U.S. fails to block accord against cluster bombs

The dangerous task of removing cluster bombs dropped by Israel on Lebanon

A U.S.-led push to regulate, rather than ban, cluster munitions failed Friday after 50 countries objected, following humanitarian campaigners’ claims that anything less than a outright ban would be an unprecedented reversal of human rights law.

While the United States, China and Russia want rules about the manufacture and use of cluster bombs, activists say such regulations would legitimize the munitions, backtracking from the Oslo Convention, an international treaty that seeks a worldwide ban.

“Against all odds it looks like we’re going to have success this evening,” Steve Goose, head of the arms division at Human Rights Watch, told a press conference in Geneva. “How often do you see the U.S., Russia, China, India, Israel and Belarus push for something, and they don’t get it? That has happened largely because of one powerful alliance driving the Oslo partnership.”

Cluster bombs, dropped by air or fired by artillery, scatter hundreds of bomblets across a wide area and can kill and maim civilians long after conflicts end…

Those lining up against the U.S. plan included the International Committee of the Red Cross and the top U.N. officials for human rights, emergency relief and development.

The U.N. agency chiefs said cluster bombs were a particular threat to children, who were attracted by their unusual, toy-like shapes and colors. They said they were extremely concerned at plans to do anything less than ban them…

Activists said the opposition to the U.S. proposal was led by Norway, Mexico and Austria, while 12 signatories to the 2008 Oslo Convention, including Japan, France and Germany, said they were in favor of regulation of cluster bombs under the CCW.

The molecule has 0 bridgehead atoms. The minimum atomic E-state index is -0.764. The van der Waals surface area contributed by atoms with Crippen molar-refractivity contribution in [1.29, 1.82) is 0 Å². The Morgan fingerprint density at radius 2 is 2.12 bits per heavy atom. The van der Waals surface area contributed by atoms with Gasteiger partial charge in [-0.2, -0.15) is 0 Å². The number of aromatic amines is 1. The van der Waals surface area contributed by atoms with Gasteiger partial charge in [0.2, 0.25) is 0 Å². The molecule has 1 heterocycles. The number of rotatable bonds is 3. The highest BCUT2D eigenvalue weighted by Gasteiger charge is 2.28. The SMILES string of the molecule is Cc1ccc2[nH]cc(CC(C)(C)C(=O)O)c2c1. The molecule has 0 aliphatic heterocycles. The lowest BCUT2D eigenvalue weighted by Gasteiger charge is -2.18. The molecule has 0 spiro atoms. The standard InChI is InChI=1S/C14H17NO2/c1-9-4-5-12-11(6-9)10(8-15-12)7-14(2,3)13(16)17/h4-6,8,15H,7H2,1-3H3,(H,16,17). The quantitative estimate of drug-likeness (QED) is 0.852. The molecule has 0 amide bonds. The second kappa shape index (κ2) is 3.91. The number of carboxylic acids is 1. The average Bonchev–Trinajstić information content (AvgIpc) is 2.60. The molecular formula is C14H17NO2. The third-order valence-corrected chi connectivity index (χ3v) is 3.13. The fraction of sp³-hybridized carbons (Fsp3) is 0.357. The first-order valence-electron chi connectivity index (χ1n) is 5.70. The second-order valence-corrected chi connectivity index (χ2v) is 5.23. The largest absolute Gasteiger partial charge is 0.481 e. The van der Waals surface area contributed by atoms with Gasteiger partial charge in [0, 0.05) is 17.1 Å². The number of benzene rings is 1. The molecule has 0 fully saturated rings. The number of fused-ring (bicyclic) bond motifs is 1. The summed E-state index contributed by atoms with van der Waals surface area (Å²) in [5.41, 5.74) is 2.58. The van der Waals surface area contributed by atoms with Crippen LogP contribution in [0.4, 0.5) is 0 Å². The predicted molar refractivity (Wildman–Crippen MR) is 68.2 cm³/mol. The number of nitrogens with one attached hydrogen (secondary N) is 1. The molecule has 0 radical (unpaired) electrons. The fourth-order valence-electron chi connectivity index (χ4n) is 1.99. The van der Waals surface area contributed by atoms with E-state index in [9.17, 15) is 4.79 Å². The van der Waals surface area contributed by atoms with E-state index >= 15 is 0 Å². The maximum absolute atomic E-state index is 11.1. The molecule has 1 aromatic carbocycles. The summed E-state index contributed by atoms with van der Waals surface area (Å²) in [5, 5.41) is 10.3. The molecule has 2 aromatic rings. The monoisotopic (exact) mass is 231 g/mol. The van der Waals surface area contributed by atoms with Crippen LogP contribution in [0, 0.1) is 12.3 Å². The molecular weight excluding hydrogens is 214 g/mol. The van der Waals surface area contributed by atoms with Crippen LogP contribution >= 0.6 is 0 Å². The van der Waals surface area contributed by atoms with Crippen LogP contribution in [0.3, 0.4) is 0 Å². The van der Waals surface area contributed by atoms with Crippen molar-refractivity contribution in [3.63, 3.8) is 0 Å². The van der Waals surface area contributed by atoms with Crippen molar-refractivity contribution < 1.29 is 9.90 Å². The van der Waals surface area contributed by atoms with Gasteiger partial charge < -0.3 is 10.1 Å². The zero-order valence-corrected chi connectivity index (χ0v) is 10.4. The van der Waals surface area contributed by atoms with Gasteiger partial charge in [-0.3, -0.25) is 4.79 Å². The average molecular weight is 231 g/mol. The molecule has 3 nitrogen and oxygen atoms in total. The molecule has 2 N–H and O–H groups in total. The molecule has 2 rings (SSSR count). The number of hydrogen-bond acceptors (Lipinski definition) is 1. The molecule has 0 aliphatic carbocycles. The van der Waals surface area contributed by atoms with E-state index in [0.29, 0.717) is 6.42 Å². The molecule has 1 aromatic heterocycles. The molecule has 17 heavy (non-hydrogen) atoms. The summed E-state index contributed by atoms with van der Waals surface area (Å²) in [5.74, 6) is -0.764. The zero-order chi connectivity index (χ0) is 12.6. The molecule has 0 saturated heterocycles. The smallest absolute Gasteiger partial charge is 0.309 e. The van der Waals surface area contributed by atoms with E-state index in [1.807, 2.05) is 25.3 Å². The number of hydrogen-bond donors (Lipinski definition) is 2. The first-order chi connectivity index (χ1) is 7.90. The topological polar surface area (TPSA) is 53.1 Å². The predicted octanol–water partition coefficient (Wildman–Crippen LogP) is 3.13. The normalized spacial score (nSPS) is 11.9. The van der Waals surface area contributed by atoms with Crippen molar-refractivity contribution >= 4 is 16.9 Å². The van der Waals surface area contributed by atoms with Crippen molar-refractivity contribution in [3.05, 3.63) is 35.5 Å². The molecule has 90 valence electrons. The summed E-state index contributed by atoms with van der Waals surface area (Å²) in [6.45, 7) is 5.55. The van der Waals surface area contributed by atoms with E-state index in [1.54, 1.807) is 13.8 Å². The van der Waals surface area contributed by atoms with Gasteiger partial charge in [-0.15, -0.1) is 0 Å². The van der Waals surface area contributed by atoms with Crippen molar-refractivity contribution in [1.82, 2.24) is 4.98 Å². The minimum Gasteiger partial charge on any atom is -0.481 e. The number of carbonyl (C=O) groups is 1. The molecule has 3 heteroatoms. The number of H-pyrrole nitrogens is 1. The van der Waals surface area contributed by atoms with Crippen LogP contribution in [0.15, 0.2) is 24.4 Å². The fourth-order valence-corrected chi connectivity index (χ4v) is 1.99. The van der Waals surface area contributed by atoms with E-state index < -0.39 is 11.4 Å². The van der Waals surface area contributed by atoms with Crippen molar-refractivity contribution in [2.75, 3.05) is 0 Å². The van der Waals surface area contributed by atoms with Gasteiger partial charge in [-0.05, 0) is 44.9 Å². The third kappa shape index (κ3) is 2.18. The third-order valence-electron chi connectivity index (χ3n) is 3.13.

China and Russia, which like the United States are major producers of cluster munitions, were strongly supportive of the U.S. measure.

No surprises in any aspect of the politics on display here. Whether the question is one of allowing torture – or carrying on with the manufacture, deployment and distribution of anti-personnel weapons generally used by the most reactionary regimes on Earth – the United States has supported continuing use.

Questions of use and abuse of weapons using phosphorus, napalm – questions regarding carpet bombing, land mines and cluster bombs – and most recently the revival of torture as acceptable, the United States has lagged the rest of civilization. Whichever domestic decisions have been made by American voters, foreign policy enforced by military means and guided by allegiance to Pentagon protocols and Congressional fiat has relied on death and destruction applied with equal weight to military and civilian targets.

We accepted all the premises from the Axis we fought against in World War 2. And invented new rationales, more lies for the Cold War and beyond.

One thought on “U.S. fails to block accord against cluster bombs

  1. Argus says:

    And still the Man-in-the-street in America—who, face it, as an individual is usually the nicest guy you could hope to meet—doesn’t get it. Who, me? Like the Gestapo? Never!

    But will anyone with a stockpile of cluster bombs give them up? Only on paper … and what about all the diseases and germ-warfare and thermobaric and napalm and flechettes and others?
    Face it—if you want to kill someone you want to do it as efficiently as possible at the least cost to yourself. The US won’t lightly give up its advantages, they will go underground before going to the junkyard; out of sight and out of mind, ready for the US or Israel to resurrect when needed. (Israel? I still see the footage of phosphorous raining down on civilians recently …) (Made in America, “your tax dollars at work”)

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